TAIPEI (Taiwan News) – Taiwan’s Centers for Disease Control announced on Monday, June 2, that the first locally-acquired case of dengue fever has been reported in the country for 2018.
The patient is a man in his 30s living in Kaohsiung, whose symptoms of fever, headache, and loss of appetite were reported to local medical professionals on June 28.
He was hospitalized on June 30 after symptoms increased in severity along with serious muscle pain. He was subsequently diagnosed with dengue virus type 3 (DENV-3).
Although Taiwan has already seen 94 cases reported this year, they have so far all been imported from abroad mostly from Cambodia, Thailand and the Philippines.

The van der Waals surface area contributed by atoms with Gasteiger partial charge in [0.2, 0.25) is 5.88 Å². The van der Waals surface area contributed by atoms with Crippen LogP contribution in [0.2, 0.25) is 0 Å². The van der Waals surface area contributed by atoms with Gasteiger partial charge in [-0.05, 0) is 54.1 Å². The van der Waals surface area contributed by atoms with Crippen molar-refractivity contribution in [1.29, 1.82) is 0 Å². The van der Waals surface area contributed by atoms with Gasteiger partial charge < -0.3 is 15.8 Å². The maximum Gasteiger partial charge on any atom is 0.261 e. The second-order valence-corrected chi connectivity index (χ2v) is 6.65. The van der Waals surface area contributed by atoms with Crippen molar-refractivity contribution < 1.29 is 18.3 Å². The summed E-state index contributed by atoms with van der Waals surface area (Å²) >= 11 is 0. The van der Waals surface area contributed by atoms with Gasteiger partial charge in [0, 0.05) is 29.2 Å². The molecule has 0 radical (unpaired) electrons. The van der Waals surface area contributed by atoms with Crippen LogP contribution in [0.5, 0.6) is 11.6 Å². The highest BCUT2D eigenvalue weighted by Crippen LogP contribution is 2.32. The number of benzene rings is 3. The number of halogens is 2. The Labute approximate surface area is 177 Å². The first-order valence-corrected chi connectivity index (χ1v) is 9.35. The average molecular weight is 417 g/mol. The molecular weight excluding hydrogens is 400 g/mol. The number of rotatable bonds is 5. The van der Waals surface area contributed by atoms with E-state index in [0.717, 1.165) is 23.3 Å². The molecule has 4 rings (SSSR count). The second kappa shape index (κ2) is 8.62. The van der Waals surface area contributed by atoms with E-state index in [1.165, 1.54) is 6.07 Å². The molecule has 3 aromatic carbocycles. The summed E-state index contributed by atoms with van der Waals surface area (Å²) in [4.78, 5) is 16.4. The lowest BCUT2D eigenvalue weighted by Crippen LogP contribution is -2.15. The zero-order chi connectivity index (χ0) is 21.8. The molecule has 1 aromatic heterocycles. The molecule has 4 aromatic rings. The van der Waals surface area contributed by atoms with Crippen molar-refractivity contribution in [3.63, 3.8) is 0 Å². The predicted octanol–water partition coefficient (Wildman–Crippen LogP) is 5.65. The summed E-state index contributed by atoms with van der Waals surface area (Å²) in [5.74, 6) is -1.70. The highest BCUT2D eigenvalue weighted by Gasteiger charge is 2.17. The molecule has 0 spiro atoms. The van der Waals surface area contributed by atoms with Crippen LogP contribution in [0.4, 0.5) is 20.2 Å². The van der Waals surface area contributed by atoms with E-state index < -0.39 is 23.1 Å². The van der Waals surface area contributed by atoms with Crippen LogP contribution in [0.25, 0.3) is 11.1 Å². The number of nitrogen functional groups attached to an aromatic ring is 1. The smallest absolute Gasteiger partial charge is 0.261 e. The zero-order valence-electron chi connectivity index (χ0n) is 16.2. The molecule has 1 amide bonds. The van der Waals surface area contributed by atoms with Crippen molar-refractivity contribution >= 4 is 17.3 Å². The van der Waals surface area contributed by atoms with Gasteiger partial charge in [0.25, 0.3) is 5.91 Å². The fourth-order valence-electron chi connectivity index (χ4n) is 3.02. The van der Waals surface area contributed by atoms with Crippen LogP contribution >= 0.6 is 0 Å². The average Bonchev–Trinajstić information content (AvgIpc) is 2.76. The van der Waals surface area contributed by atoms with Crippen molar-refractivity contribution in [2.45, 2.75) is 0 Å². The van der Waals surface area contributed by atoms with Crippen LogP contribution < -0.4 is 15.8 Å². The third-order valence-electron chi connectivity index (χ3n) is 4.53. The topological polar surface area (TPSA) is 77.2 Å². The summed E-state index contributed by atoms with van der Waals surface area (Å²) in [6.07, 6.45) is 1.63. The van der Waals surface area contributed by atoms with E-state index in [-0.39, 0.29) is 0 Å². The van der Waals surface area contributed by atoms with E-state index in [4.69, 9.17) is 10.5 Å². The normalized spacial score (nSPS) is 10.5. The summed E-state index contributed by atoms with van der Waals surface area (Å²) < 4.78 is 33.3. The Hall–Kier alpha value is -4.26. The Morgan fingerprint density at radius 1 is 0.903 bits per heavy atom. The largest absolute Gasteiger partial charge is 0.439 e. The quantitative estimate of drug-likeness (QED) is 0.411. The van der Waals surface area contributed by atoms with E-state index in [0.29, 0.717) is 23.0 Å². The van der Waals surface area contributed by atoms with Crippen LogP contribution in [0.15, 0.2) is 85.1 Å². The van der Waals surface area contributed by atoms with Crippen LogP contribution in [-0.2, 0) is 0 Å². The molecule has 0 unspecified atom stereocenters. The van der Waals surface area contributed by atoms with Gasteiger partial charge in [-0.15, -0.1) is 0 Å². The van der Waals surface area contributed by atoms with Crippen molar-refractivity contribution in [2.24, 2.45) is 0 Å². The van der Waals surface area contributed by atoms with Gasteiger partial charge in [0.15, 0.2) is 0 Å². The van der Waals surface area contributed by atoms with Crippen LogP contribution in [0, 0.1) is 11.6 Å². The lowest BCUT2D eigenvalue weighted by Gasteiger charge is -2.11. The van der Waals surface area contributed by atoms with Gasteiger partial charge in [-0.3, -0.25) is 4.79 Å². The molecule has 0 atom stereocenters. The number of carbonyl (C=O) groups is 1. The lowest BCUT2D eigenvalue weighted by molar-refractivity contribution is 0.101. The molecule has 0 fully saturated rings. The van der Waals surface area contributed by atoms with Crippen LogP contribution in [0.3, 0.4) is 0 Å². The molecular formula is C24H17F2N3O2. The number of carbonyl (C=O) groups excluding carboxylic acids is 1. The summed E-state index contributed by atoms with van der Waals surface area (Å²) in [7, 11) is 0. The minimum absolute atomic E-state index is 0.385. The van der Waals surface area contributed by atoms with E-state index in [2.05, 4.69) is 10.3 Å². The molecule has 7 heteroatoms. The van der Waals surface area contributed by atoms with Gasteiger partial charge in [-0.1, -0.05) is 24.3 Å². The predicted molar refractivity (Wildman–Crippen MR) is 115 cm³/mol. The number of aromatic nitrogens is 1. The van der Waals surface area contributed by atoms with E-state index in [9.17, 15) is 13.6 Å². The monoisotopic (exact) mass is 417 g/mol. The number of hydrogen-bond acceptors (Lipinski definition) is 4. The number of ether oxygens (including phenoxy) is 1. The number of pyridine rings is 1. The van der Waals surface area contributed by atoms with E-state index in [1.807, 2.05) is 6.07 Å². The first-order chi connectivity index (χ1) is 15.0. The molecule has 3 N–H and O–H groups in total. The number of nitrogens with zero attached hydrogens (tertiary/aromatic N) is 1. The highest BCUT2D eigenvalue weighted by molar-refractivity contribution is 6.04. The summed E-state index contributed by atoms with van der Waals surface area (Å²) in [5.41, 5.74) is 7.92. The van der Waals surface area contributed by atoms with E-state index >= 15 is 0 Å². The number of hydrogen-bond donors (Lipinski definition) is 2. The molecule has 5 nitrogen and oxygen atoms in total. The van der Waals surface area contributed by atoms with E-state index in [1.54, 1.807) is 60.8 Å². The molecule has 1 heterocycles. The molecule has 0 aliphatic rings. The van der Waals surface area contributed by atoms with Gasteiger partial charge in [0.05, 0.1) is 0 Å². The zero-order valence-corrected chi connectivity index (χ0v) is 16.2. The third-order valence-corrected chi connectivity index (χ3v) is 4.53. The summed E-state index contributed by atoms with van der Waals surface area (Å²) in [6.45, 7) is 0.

In the current case, the man had not traveled recently, and had stuck to his regular routine throughout the incubation period, leading professionals to conclude that the case is indigenous, reports Outbreak News.
There are four recognized varieties of dengue viruses, which are transmitted through bites from the Aedes mosquito. The disease does not spread through the air, so those infected are not contagious.
The Deputy Director-General of the Centers for Disease Control Philip Lo (羅一鈞) said that no family members or neighbors of the patient have developed any symptoms, so hopefully it will remain an isolated case.
Liberty Times reports that Kaohsiung experienced a minor DENV-3 outbreak in 2010, but there have been very few cases reported of the strain in Taiwan since then.
The DENV-3 strain, which originated in the Philippines, is considered less likely to lead to severe complications. Reports suggest that a major outbreak is unlikely this year.